"Follow peace with all men, and holiness, without which no man shall see the Lord."—Heb. 12:14.
Seeing the cold, lifeless formality that increasingly prevails in the nominal church, the evident lack of growth in grace, and its growing disposition to imbibe the spirit and conform to the customs, ideas, etc., of the world, many of God's children, still fettered in a measure by her supposed divine authority, are becoming interested in what is generally termed the holiness movement. Holiness meetings, holiness camp-meetings, conventions, etc., as well as holiness periodicals are becoming quite common.
That the movement is one actuated by right motives, and measurably in the right direction, we do not question; yet, were these courageous enough to cast off the slavish fetters of Babylon, and to walk out fearlessly into the liberty wherewith Christ has made them free, trusting in him alone, they would come much nearer the true idea of holiness. Holiness means a setting apart, sanctifying, separating from the world, by divine authority, and for the accomplishment of the divine purposes. That holiness means separation from the world all will agree, though few consult the Scriptures sufficiently to know to what intent the Lord would have them separate.
May we not be separate from the world and still be far from the narrow path to which we have been called? The class termed holiness people, generally believe, that their single aim should be to so subdue sin in themselves as to be able to stand approved of God, being in complete conformity to all his requirements in thought, word and deed. Some claim to have reached this desirable perfection, while others, painfully conscious of their weakness and discouraged by their repeated efforts and failures, are almost in despair of ever reaching it. And not discerning the Lord's purpose in calling them to separation from the world, they fall into the error of looking upon these efforts as a means to their salvation. Many become self-righteous and boastful of their attainments, and consequent hopes of salvation, while the more humble, discouraged, almost lose faith in God and entertain but a faint, indefinite hope of salvation.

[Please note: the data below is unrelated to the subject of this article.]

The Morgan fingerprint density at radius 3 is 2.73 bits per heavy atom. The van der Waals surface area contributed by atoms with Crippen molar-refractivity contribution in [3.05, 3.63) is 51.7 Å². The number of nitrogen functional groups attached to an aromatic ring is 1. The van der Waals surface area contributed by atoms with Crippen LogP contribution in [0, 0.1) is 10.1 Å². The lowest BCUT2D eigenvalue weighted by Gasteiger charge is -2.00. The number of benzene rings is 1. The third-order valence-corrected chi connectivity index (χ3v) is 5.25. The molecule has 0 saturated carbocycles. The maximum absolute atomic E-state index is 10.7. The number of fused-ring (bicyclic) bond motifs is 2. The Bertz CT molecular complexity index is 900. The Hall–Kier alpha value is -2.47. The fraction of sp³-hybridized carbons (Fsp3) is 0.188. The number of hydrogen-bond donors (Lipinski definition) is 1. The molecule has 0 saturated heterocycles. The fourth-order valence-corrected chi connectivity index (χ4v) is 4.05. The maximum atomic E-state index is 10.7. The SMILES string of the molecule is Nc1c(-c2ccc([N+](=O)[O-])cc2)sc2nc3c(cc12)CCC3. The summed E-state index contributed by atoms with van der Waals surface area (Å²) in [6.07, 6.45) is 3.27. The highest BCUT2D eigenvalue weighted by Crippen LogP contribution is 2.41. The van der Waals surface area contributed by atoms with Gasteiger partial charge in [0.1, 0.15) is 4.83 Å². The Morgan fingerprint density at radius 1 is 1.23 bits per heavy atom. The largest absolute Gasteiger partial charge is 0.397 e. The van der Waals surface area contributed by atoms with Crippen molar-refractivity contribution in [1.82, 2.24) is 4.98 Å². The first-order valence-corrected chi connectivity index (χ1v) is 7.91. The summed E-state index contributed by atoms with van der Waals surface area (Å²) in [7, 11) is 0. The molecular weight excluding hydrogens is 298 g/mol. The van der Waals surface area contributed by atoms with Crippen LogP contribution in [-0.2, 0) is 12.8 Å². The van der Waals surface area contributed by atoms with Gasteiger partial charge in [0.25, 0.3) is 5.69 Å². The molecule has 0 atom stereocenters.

After all the lessons given, it should be plain to all, that no imperfect man is able to keep blamelessly God's perfect law. The law is the full measure of a perfect man's ability, and Adam and Jesus were the only perfect men, and hence the only two, who could keep it. Israel tried it for nearly two thousand years, and though that people have furnished us many worthy examples, not one of them was able to merit life by keeping the law, save Jesus only. The very object of the giving of the law to men, who were unable to keep it, was to convince of shortcomings, and to lead to trust in Christ, alone, for salvation. It is only self-deception to claim actual perfection, though the weakest child of God, clothed with the imputed merit of Christ, is reckoned perfect by our Father.
This trusting in the merit of Christ, and striving to live in exact harmony with his revealed will, implies the diligent searching of the Scriptures to know what that will is, and this is the true life of holiness—of separation from the world—and of union and communion with God. Such cannot help bearing fruit.
It should be borne in mind, that the statement of Heb. 12:14 is addressed to the Church. The Church were taught to look for the Lord's appearing, which Paul explained would be in a manner unobserved by the world, and as a thief in the night. When his presence is due, only those will be able to see (Gr., horao—discern) it, who are separate from the world in spirit, and who are searching the Scriptures to know the signs of his presence. Without holiness [separation, setting apart to God's service] no man shall see [discern] the Lord.
But a time is coming, when many who are not holy, will discern the Lord's presence; for we are told, that "every eye shall see him." The world will see—recognize him, when his judgments make his presence manifest to all.—Isa. 26:9.
This text (Heb. 12:14.) has very frequently been misused in urging the world to become Christians. Christian people who have not carefully considered its meaning, tell the world that without holiness they shall not see the Lord; and then, when controverting the truth as to the manner of Christ's coming, the very same class will confidently quote, "Every eye shall see him." Do they believe that all shall become holy? No; this is far from their thought. Where then is the harmony? Is there discord in the statements of God's Word? To believe so is to believe the Scriptures unsound and unworthy of confidence. But such is the sad confusion into which the teaching of the nominal church has led, and such the results which its too careless handling of the word of God has brought about. The confusion is fast ripening into open infidelity.
May God help his children to see the confusion, and then courageously to come out of it and pursue holiness, without which no man shall be able to discern the Lord's second presence, until it is manifested in judgement and retribution.